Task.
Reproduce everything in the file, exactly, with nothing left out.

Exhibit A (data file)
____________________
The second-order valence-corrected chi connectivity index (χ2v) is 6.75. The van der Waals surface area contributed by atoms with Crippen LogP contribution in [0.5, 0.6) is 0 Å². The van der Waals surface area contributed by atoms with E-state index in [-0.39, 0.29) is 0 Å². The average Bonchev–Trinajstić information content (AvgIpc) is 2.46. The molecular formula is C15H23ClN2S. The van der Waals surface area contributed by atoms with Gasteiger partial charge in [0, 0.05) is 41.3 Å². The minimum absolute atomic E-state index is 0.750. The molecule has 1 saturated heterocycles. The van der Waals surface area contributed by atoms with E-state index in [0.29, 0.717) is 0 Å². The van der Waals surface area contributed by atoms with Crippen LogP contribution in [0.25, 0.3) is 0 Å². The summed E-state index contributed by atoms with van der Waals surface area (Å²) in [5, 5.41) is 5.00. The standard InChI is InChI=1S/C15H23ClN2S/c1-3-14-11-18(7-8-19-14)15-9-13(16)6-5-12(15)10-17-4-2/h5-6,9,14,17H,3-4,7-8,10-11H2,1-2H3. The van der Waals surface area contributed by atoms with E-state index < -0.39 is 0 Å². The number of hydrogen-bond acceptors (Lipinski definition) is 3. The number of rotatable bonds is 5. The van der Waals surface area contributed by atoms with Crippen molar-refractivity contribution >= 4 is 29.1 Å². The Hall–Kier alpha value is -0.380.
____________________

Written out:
The second-order valence-corrected chi connectivity index (χ2v) is 6.75. The van der Waals surface area contributed by atoms with Crippen LogP contribution in [0.5, 0.6) is 0 Å². The van der Waals surface area contributed by atoms with E-state index in [-0.39, 0.29) is 0 Å². The average Bonchev–Trinajstić information content (AvgIpc) is 2.46. The molecular formula is C15H23ClN2S. The van der Waals surface area contributed by atoms with Gasteiger partial charge in [0, 0.05) is 41.3 Å². The minimum absolute atomic E-state index is 0.750. The molecule has 1 saturated heterocycles. The van der Waals surface area contributed by atoms with E-state index in [0.29, 0.717) is 0 Å². The van der Waals surface area contributed by atoms with Crippen LogP contribution in [0.25, 0.3) is 0 Å². The summed E-state index contributed by atoms with van der Waals surface area (Å²) in [5, 5.41) is 5.00. The standard InChI is InChI=1S/C15H23ClN2S/c1-3-14-11-18(7-8-19-14)15-9-13(16)6-5-12(15)10-17-4-2/h5-6,9,14,17H,3-4,7-8,10-11H2,1-2H3. The van der Waals surface area contributed by atoms with E-state index < -0.39 is 0 Å². The number of hydrogen-bond acceptors (Lipinski definition) is 3. The number of rotatable bonds is 5. The van der Waals surface area contributed by atoms with Crippen molar-refractivity contribution >= 4 is 29.1 Å². The Hall–Kier alpha value is -0.380.